FIRST: Nearly 30 Years of Security and a Rigorous Path to Membership
In late 1988, a piece of malware began infecting systems with self-replicating code. The worm caused major portions of the internet to go down, and organizations were unsure and clumsy in their responses.
“It wasn’t such a big thing as it’d be today, but it was a mess,” Maarten said.
Incidents continued to arise, and organizations began to recognize the need for coordination and collaboration. FIRST was established in 1990 and has since grown to include nearly 370 security teams from 81 countries among the likes of Adobe, Amazon, Apple, Cisco, Google, HP, IBM, Intel, Lenovo, Microsoft, Oracle, SalesForce, and Red Hat.
FIRST membership comprises organizations based in sectors ranging from government and business to higher education. Becoming a member is more than “simply spending a little bit of money for an initiation fee,” Maarten said.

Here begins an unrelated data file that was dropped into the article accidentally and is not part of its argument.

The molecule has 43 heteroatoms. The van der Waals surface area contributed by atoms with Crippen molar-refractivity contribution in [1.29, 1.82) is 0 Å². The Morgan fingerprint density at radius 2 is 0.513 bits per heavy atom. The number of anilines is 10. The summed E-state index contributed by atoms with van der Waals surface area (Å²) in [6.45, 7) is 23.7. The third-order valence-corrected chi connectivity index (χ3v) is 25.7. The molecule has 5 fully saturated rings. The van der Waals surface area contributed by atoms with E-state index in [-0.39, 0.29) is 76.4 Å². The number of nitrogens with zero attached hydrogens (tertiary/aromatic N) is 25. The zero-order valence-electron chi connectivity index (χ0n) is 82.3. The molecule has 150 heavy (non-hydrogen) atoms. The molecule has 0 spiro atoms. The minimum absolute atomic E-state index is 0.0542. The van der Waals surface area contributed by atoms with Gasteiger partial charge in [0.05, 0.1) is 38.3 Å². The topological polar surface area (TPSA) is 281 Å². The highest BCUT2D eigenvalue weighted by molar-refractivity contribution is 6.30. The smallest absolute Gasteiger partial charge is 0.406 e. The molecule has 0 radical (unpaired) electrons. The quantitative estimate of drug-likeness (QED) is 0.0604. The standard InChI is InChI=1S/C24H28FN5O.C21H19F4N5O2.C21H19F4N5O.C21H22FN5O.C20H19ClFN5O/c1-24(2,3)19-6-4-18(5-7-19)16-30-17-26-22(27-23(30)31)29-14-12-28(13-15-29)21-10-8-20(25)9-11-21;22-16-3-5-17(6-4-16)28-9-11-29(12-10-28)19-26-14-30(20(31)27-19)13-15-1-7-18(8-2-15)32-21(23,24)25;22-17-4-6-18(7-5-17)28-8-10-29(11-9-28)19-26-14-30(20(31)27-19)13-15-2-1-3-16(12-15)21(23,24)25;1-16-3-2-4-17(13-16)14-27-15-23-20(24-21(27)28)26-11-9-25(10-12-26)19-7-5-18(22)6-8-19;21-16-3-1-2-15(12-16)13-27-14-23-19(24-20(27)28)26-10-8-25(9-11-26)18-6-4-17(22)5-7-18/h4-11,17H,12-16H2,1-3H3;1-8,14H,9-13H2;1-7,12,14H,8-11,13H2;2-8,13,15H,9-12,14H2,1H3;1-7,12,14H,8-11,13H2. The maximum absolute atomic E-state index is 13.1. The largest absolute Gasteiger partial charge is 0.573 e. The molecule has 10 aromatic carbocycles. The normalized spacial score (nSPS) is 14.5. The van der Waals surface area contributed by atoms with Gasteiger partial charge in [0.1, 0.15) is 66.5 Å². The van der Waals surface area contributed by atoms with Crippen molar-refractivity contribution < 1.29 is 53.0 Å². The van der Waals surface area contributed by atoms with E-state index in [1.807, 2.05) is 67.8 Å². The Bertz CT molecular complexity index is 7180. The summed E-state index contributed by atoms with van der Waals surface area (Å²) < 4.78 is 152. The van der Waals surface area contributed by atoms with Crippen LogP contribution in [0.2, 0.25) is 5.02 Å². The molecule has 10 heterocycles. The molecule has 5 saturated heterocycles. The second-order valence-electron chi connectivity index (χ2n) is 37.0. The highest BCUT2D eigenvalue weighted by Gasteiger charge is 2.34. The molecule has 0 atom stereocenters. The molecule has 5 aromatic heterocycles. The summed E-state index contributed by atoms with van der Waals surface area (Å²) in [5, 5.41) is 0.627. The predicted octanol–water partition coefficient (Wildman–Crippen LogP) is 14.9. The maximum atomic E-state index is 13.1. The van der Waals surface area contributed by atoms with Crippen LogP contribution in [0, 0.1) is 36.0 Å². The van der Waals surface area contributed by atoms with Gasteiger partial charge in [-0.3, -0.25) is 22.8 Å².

Prospective members must be nominated and supported by two existing member organizations, at least one of which must perform a site visit to evaluate the incident response team’s existing processes. The sponsoring members will then submit the team’s application for membership to the whole FIRST organization and Board of Directors for approval.
“It shows you’re actually making a commitment to getting into FIRST and can find members who say you’ll make a good addition to the community,” Maarten said.
Directors’ Choice: 3 Important Initiatives and Special Interest Groups
FIRST members can participate in more than a dozen special interest groups, working groups, and initiatives to explore areas of common interest. The groups establish standards and best practices, along with educational opportunities and partnerships, and Maarten picked out a few noteworthy collaborations.